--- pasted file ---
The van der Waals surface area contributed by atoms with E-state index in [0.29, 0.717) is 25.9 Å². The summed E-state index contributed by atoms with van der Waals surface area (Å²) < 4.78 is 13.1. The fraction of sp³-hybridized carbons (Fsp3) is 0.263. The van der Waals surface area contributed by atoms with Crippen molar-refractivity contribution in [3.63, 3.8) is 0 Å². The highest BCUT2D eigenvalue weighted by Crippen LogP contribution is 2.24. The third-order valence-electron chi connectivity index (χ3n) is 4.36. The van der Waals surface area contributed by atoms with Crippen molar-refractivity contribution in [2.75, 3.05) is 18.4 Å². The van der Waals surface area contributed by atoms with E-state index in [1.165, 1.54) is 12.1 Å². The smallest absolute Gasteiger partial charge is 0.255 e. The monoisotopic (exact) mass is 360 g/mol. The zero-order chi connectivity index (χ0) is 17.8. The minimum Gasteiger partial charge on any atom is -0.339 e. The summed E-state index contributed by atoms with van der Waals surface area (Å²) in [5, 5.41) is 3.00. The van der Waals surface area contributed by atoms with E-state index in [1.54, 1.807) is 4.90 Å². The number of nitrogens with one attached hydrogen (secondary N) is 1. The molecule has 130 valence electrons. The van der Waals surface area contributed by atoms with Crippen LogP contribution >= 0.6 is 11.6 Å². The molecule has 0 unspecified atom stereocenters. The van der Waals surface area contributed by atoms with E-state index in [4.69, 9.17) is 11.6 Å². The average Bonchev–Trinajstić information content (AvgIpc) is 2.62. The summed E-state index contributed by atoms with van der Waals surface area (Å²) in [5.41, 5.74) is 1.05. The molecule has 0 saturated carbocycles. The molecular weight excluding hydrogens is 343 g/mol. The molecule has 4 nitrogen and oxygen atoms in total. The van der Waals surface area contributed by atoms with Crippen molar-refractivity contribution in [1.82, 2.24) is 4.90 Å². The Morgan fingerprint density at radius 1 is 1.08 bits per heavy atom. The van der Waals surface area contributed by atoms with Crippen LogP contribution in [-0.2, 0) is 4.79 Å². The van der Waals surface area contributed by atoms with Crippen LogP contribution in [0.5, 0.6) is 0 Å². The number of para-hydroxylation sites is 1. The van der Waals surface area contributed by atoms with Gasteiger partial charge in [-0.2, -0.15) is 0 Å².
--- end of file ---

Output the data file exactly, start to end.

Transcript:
The van der Waals surface area contributed by atoms with E-state index in [0.29, 0.717) is 25.9 Å². The summed E-state index contributed by atoms with van der Waals surface area (Å²) < 4.78 is 13.1. The fraction of sp³-hybridized carbons (Fsp3) is 0.263. The van der Waals surface area contributed by atoms with Crippen molar-refractivity contribution in [3.63, 3.8) is 0 Å². The highest BCUT2D eigenvalue weighted by Crippen LogP contribution is 2.24. The third-order valence-electron chi connectivity index (χ3n) is 4.36. The van der Waals surface area contributed by atoms with Crippen molar-refractivity contribution in [2.75, 3.05) is 18.4 Å². The van der Waals surface area contributed by atoms with E-state index in [1.165, 1.54) is 12.1 Å². The smallest absolute Gasteiger partial charge is 0.255 e. The monoisotopic (exact) mass is 360 g/mol. The zero-order chi connectivity index (χ0) is 17.8. The minimum Gasteiger partial charge on any atom is -0.339 e. The summed E-state index contributed by atoms with van der Waals surface area (Å²) in [5, 5.41) is 3.00. The van der Waals surface area contributed by atoms with E-state index in [1.54, 1.807) is 4.90 Å². The number of nitrogens with one attached hydrogen (secondary N) is 1. The molecule has 130 valence electrons. The van der Waals surface area contributed by atoms with Crippen LogP contribution >= 0.6 is 11.6 Å². The molecule has 0 unspecified atom stereocenters. The van der Waals surface area contributed by atoms with E-state index in [4.69, 9.17) is 11.6 Å². The average Bonchev–Trinajstić information content (AvgIpc) is 2.62. The summed E-state index contributed by atoms with van der Waals surface area (Å²) in [5.41, 5.74) is 1.05. The molecule has 0 saturated carbocycles. The molecular weight excluding hydrogens is 343 g/mol. The molecule has 4 nitrogen and oxygen atoms in total. The van der Waals surface area contributed by atoms with Crippen molar-refractivity contribution in [1.82, 2.24) is 4.90 Å². The Morgan fingerprint density at radius 1 is 1.08 bits per heavy atom. The van der Waals surface area contributed by atoms with Crippen LogP contribution in [-0.2, 0) is 4.79 Å². The van der Waals surface area contributed by atoms with Crippen LogP contribution in [0.5, 0.6) is 0 Å². The number of para-hydroxylation sites is 1. The van der Waals surface area contributed by atoms with Gasteiger partial charge in [-0.2, -0.15) is 0 Å².